Deacs Well i am from Cumbria. Patron

    Not a relation of mine but a chap who has helped me with information on his grandfather (died WW1) and his dad (died WW2). John's middle name is also Verdun because his family thought that his grandfather was seriously wounded at Verdun (which he finally succumbed to his wounds in 1918).
  10. DTD21

    DTD21 Member

    I found one female in my tree with the name Colenso. Yes, she was born shortly after the battle! :rolleyes:
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  11. Owen

    Owen -- --- -.. MOD

    101-year-old breaks skydiving world record - BBC News

    A D-Day veteran, aged 101 years and 38 days, has become the oldest man in the world to complete a skydive.

    Bryson William Verdun Hayes, known as Verdun, took to the skies with 10 members of his family, at Honiton in Devon.
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  12. researchingreg

    researchingreg Well-Known Member

    My daughters partners second great grandfather, Alma Jacob Inkerman Ford born 30 Aug 1855 died Oct 1906. One of his sons born in 1891 was called Alma Ford. He was Pte Alma Ford 17961 D Company9th Btn Yorkshire Regiment who served in WW1
    Last edited: May 14, 2017
  13. bamboo43

    bamboo43 Very Senior Member

    This is Sgt. Frank Verdun Howney, one of my granddad's younger brothers.

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  14. Slipdigit

    Slipdigit Old Hickory Recon

    I would have thought there might be a Passchendaele in that list, also
  15. spidge


    I just checked my RAAF database and 13 came up with "VERDUN".
  16. dbf

    dbf Moderatrix MOD

    'I was named after a World War One battle' - BBC News

    Passchendaele, Somme, Arras, Cambrai, Verdun, Dardanelles, Ypres and Jutland.

    Not only the names of World War One battles, but these were also the names given to babies, usually in commemoration of a father or relation who fought and died there.

    It might sound strange to modern ears, but more than 1,600 children during and after World War One were given the names related to the war, even down to calling babies Vimy Ridge or Zeppelina.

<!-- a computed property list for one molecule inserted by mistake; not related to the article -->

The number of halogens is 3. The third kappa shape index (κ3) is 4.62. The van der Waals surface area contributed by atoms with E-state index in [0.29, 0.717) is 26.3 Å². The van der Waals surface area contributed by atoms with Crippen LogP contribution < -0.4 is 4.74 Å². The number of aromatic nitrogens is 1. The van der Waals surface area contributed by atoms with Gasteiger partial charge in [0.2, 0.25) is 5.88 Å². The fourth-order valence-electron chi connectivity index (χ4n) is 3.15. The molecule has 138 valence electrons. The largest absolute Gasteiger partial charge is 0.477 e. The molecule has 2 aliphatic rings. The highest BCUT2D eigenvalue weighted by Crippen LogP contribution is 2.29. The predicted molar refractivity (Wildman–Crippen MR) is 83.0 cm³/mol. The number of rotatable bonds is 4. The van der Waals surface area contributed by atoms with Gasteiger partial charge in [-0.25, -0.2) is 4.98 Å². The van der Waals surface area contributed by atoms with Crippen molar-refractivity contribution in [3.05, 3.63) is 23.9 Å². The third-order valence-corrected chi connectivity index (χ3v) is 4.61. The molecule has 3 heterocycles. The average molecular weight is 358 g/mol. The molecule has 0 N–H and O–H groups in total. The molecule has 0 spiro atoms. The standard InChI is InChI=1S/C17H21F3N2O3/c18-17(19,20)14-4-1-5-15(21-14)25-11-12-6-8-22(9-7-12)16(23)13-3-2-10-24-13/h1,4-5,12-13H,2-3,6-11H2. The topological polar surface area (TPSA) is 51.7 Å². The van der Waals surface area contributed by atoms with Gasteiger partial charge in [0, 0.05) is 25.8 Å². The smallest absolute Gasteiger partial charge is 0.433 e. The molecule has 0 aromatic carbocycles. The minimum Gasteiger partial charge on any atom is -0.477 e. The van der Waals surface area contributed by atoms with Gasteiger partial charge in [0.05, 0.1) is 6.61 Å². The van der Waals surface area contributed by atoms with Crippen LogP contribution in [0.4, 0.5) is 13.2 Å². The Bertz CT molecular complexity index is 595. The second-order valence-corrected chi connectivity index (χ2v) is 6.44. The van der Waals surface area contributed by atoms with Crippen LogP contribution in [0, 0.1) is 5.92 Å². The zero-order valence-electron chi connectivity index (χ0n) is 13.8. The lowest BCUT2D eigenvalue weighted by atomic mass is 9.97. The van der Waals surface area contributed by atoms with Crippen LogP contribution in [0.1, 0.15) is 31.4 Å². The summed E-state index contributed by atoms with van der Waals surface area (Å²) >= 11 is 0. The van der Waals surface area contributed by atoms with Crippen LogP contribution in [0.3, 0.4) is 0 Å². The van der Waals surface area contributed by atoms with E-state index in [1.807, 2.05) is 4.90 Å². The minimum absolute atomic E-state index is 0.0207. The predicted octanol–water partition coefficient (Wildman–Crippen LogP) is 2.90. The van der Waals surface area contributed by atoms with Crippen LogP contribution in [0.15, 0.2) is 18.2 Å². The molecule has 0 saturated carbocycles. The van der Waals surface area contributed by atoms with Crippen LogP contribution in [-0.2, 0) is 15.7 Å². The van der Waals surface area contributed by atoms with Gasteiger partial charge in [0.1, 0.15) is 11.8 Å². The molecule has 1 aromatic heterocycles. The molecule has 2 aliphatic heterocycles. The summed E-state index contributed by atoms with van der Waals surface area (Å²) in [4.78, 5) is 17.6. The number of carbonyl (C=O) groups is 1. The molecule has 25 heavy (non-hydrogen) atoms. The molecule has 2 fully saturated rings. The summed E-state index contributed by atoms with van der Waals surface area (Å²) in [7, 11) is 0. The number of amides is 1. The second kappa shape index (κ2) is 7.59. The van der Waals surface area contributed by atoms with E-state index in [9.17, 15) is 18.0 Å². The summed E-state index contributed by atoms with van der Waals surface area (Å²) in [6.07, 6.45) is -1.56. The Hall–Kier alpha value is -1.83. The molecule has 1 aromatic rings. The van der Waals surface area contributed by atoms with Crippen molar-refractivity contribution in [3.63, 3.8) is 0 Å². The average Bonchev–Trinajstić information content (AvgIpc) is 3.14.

The war literally became part of their identity - and they were a form of living commemoration.
    The names tended to be given to girls rather than boys and the battle names were feminised, such as Sommeria, Arrasina, Verdunia, Monsalene and Dardanella.

    With the centenary commemorations approaching for the Battle of Passchendaele, there have been efforts to trace families who have passed down these names through the generations.



    In the first stages of the war, the battle names tended to be generic locations - with children given names such as Belgium or Frances (after France) or Calais, where soldiers might have disembarked.

    But Ms Carlson says that as the war progressed the names became specific to battles, such as Arras, Mons and Somme, and then down to particular parts of battles, such as Delville Wood.

    The trend was particularly prevalent in south Wales - and the brother of the actor Richard Burton was called Verdun, after the battle in France. Verdun became the single-most used battle names, adopted by more than 900 families.

    Passchendaele, with its huge casualties, also became a source of names for babies.

  17. harkness

    harkness Well-Known Member

    Mr Gt Grandfather was Henry Alma Henshall (b.1854).
  18. researchingreg

    researchingreg Well-Known Member

    He must have been born after the 20 September. The name Alma runs in my family my great great grandfather was in the 3rd battalion Grenadier Guards and was at the Battle in Crimea. his great granddaughter my mother was named Alma and my granddaughter is named Alma (although I suspect not after the battle but after my mother)
  19. researchingreg

    researchingreg Well-Known Member

    Another ww2 battle name. A man in Hastings is named Dee Day White (born 6 June 1944) in Hastings. He is also responsible for recovering one of the little ships that went to Dunkirk in 1940, and getting it restored and put on display in Hastings. It was the Cyril and Lilian Bishop lifeboat which was at Hastings from 1931 - 1955.
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  20. bamboo43

    bamboo43 Very Senior Member

    Just been going over some of my Chindit 1 casualties tonight and noticed for the first time, this soldier:
    Herbert Kitchener Yeomans. I was well aware of his second name, but never noticed his wife's middle name until today:

    Casualty Details